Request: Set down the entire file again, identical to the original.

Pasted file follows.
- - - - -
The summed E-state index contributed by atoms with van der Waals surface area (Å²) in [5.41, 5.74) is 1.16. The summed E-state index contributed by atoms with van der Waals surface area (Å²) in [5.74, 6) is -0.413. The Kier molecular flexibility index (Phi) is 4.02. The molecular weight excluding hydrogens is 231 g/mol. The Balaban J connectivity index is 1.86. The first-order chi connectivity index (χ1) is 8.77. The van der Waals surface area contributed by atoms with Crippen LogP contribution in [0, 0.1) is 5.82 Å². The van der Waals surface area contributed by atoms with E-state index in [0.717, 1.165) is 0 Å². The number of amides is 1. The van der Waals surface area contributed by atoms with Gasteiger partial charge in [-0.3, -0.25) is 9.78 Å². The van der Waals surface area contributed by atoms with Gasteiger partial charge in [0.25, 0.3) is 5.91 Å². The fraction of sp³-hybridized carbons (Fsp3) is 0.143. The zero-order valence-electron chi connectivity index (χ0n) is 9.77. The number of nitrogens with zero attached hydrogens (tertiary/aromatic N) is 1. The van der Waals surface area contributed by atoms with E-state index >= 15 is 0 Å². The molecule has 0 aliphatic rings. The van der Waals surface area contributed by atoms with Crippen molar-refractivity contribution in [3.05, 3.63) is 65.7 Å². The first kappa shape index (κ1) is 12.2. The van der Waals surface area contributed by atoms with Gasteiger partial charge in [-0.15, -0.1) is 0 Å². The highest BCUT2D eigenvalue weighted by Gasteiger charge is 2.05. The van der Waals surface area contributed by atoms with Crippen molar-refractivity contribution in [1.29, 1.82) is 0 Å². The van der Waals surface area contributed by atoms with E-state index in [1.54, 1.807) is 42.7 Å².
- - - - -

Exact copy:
The summed E-state index contributed by atoms with van der Waals surface area (Å²) in [5.41, 5.74) is 1.16. The summed E-state index contributed by atoms with van der Waals surface area (Å²) in [5.74, 6) is -0.413. The Kier molecular flexibility index (Phi) is 4.02. The molecular weight excluding hydrogens is 231 g/mol. The Balaban J connectivity index is 1.86. The first-order chi connectivity index (χ1) is 8.77. The van der Waals surface area contributed by atoms with Crippen LogP contribution in [0, 0.1) is 5.82 Å². The van der Waals surface area contributed by atoms with E-state index in [0.717, 1.165) is 0 Å². The number of amides is 1. The van der Waals surface area contributed by atoms with Gasteiger partial charge in [-0.3, -0.25) is 9.78 Å². The van der Waals surface area contributed by atoms with Gasteiger partial charge in [0.25, 0.3) is 5.91 Å². The fraction of sp³-hybridized carbons (Fsp3) is 0.143. The zero-order valence-electron chi connectivity index (χ0n) is 9.77. The number of nitrogens with zero attached hydrogens (tertiary/aromatic N) is 1. The van der Waals surface area contributed by atoms with E-state index >= 15 is 0 Å². The molecule has 0 aliphatic rings. The van der Waals surface area contributed by atoms with Crippen molar-refractivity contribution in [3.05, 3.63) is 65.7 Å². The first kappa shape index (κ1) is 12.2. The van der Waals surface area contributed by atoms with Gasteiger partial charge in [-0.15, -0.1) is 0 Å². The highest BCUT2D eigenvalue weighted by Gasteiger charge is 2.05. The van der Waals surface area contributed by atoms with Crippen molar-refractivity contribution in [1.29, 1.82) is 0 Å². The van der Waals surface area contributed by atoms with E-state index in [1.54, 1.807) is 42.7 Å².